Eddie Oatman in 1910 (above) and with the Tillsonburg Pan-Drieds Hockey team (back row, on left).

the Pacific Coast Hockey Associa- tion (PCHA), where he played for the New Westminster Royals, the Portland Rosebuds and the Victoria Aristocrats. In 1922, Eddie got anoth- er chance to play for the Cup when he filled in for an injured player on the Vancouver Millionaires.The next year, Oatman was traded to the Cal- gary Tigers and the team won the Western Canada Hockey League title. Even after economic collapse of western hockey in 1926, Oatman persevered. He played in the minor leagues for four more teams before finally calling it quits at age 50. In all, Oatman played an unbelievable 32 years of professional hockey, and served as coach and captain of five Left-winger Russell Oatman may have grown up in his older brother Eddie’s shadow—but it wasn’t a bad place to be. In fact, it was Ed- die’s success in the PCHL that opened the door for Russell to join the Victoria Cougars in 1925. During his first season, Russ scored eight goals and proved to be a dominant different teams. Russell Oatman

force in the corners. The following year, the Cougars moved to Detroit where Oatman scored three goals in 14 games. However, an off-ice incident resulted in a mid-season trade to the Montreal Maroons. Undeterred, he went on to play 25 games for Montreal and scored 8 times. In 1927, the Maroons squared off against the New York Rangers in an unsuccessful bid for Stanley Cup. The following year was a similar story, although Oatman was now on the defending Rangers roster.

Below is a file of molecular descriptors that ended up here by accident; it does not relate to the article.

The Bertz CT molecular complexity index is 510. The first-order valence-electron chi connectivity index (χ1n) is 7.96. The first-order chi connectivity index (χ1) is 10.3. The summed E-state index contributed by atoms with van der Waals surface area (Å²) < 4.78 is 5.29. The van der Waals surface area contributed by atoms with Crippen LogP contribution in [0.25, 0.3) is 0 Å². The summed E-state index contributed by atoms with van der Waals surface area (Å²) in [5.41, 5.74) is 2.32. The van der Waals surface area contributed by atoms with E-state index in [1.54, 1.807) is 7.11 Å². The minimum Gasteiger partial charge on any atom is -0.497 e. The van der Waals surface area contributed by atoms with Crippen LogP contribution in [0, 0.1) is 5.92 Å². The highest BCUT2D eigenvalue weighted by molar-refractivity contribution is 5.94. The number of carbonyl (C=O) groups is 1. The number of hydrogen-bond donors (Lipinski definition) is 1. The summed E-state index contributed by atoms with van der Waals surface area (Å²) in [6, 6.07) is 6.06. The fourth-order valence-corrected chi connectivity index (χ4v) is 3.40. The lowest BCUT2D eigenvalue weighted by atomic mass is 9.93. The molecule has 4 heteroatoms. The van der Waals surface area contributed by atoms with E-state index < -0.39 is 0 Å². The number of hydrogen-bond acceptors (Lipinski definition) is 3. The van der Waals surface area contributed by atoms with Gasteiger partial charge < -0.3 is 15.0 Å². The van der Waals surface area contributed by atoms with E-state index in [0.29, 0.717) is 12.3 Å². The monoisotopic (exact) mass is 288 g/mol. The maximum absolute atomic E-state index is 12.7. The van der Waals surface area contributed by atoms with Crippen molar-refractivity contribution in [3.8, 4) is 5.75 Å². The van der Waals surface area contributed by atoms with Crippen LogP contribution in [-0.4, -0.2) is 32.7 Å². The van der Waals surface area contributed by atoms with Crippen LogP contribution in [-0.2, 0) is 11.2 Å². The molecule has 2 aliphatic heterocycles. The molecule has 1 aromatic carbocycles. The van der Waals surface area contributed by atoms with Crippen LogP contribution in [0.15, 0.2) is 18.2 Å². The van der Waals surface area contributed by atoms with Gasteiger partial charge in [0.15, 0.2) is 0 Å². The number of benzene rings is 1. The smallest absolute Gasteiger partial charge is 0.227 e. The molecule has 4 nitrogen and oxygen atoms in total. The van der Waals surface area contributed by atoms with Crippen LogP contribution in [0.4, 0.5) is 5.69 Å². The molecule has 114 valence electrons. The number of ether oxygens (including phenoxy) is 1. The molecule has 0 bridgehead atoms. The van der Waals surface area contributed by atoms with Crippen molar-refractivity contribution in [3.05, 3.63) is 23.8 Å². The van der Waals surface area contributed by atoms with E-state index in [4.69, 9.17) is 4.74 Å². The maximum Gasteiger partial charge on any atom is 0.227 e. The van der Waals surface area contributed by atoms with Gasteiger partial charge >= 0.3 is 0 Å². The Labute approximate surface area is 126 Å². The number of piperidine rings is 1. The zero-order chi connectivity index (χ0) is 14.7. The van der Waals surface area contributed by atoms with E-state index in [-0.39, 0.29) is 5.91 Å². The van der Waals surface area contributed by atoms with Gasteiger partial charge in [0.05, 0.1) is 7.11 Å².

Oatman played his last hockey with the IAHL’s Hamilton Tigers and Ni- agara Falls Cataracts before retiring in 1930. William “Red” Anderson Defenceman Red Anderson was born in Tillsonburg in 1911 and played professional hockey for eight different teams from 1936 to 1943. His on-ice career included games in the AHA, IAHL and EHL, as well as one NHL playoff game with the Bos- ton Bruins.

Tillsonburg’s William “Red” Anderson (back row, 7th from left) played professional hockey for 8 years—including one playoff game in the NHL.


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